Additive manufacturing

Three researchers in a lab with 3D-printer.
The lab with 3D printer for metal products at Linköping University. Photo: Teiksma Buseva

Additive manufacturing, also called 3D printing or freeform manufacturing, is a relatively new production method that has revolutionized the manufacturing industry. With this technology, manufacturers can create components directly from a CAD model in an automatic manner.

Additive manufacturing makes it possible to create new innovative materials but also to create components with extremely complex geometries. There are many different techniques in additive manufacturing, such as powder bed technology, stereolithography and fused deposition modeling (FDM).

Metallics and other materials

Everyone uses different methods to create the finished products. In powder bed technology, the components are built up layer by layer. This is done by melting parts of each powder layer with a laser or electron beam. This technology is used not only for metallic products, but also for the manufacture of products in polymers and other materials.

Research is needed

Mechanical properties of components manufactured using additive manufacturing may differ from those of components manufactured using conventional techniques. This depends on the inherent complexity of the techniques and on many different process parameters, such as layer thickness, energy density, scanning strategy, build speed and preheating temperature.

In order to introduce additive manufacturing for critical and highly stressed products, it is necessary to understand how the process affects, for example, fatigue properties and damage resistance.

The project is a collaboration with IMA, SAAB, Siemens Energy, AM Printservice, Curt Nicolin Gymnasiet, Etteplan, Interspectral and Swemac.

Research projects

In the heat chamber in the 3D-printer for prints in metal.

The Swedish Arena for Additive Manufacturing of Metals - Conference 2025

Welcome to this academic conference at Linköping University, arranged by the Swedish Arena for Additive Manufacturing of Metals.

Three male scientist in laboratory

The art of printing a hip bone

Being able to 3D print various products may change processes in various areas, from the manufacturing industry to healthcare.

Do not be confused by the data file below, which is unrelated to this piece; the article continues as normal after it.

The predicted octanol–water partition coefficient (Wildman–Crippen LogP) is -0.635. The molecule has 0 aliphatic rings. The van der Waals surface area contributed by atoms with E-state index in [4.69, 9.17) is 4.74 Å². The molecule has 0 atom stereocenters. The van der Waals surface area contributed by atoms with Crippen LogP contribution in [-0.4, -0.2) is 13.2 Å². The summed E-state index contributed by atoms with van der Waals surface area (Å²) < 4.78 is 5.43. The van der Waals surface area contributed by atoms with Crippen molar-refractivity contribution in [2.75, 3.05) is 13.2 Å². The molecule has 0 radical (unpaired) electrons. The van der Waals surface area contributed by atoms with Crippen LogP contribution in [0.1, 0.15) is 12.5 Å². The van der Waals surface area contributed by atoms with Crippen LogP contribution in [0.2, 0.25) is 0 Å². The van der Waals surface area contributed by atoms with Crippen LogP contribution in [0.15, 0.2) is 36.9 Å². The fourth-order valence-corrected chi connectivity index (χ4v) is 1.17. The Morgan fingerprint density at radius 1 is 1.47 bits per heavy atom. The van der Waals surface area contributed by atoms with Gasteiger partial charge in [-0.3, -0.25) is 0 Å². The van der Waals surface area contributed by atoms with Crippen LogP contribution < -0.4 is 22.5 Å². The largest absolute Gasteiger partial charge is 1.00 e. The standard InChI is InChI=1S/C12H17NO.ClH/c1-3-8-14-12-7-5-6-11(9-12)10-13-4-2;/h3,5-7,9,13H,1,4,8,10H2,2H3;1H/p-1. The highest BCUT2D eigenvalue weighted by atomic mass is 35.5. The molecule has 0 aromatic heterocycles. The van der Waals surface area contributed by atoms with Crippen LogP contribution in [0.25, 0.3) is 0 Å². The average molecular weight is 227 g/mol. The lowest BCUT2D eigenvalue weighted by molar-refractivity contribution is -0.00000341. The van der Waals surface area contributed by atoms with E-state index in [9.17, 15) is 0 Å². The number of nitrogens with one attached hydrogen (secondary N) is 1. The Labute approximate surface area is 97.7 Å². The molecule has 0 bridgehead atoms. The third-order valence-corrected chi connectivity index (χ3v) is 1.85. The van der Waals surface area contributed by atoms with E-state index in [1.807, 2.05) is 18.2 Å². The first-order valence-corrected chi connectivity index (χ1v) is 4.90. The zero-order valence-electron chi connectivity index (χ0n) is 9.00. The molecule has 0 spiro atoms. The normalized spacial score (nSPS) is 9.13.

3D products in black material

IEI invests in additive manufacturing

A new 3D printer, a Wematter Gravity, enables more students in various engineering courses to have high quality plastic components quickly manufactured . At LiU can now also conduct more research in 3D printing.

A young men in the lab, computer screens in the background.

Researcher dives deep into the hidden world of stainless steel

Luqing Cui is passionate about materials science, more specifically the mechanical properties of metal alloys. His work is dedicated to understanding stainless steel at a submicron scale where so called cell structures are formed.

Close-up on a material being tested in the lab.

Innovative and cost-effective manufacturing out of autoclave for composite

This research project aims to present a method that could use conventional materials in OOA (out of autoclave) manufacturing for composite.

Dunyong Deng, researcher in Engineering Materials.

Additive manufacture changes materials

Additive manufacture in combination with nickel-based superalloys can be used in the production of high-temperature products. New research increases our knowledge of new manufacturing methods and how these change the properties of materials.

Freemelt One

Photo of 3D printer for metal printing.

One of the largermanufacturers of EB-PBF machines is Freemelt, with their flagship Freemelt One. 

Freemelts machines are open source, which provides the user with the possibility to change and produce anything within the limits of the machine. Freemelt One also utilizes a vacuum chamber, which creates a clean and stable environment in the build chamber without the need for an inert gas. Another advantage of the Freemelt One is the possibility to add additional components to the machine, such as temperature sensors, cameras, or other utilities in any of the machine’s additional inlets.


  • Open source
  • Beam powder 0-6 kW
  • Beam acceleration voltage 60 kV
  • Back-scatter detector
  • Build volume 100mm x 100 mm Ø
  • Extension possibilities with additional heat sensors and other inlets
  • Possibilities for custom installation.

Research group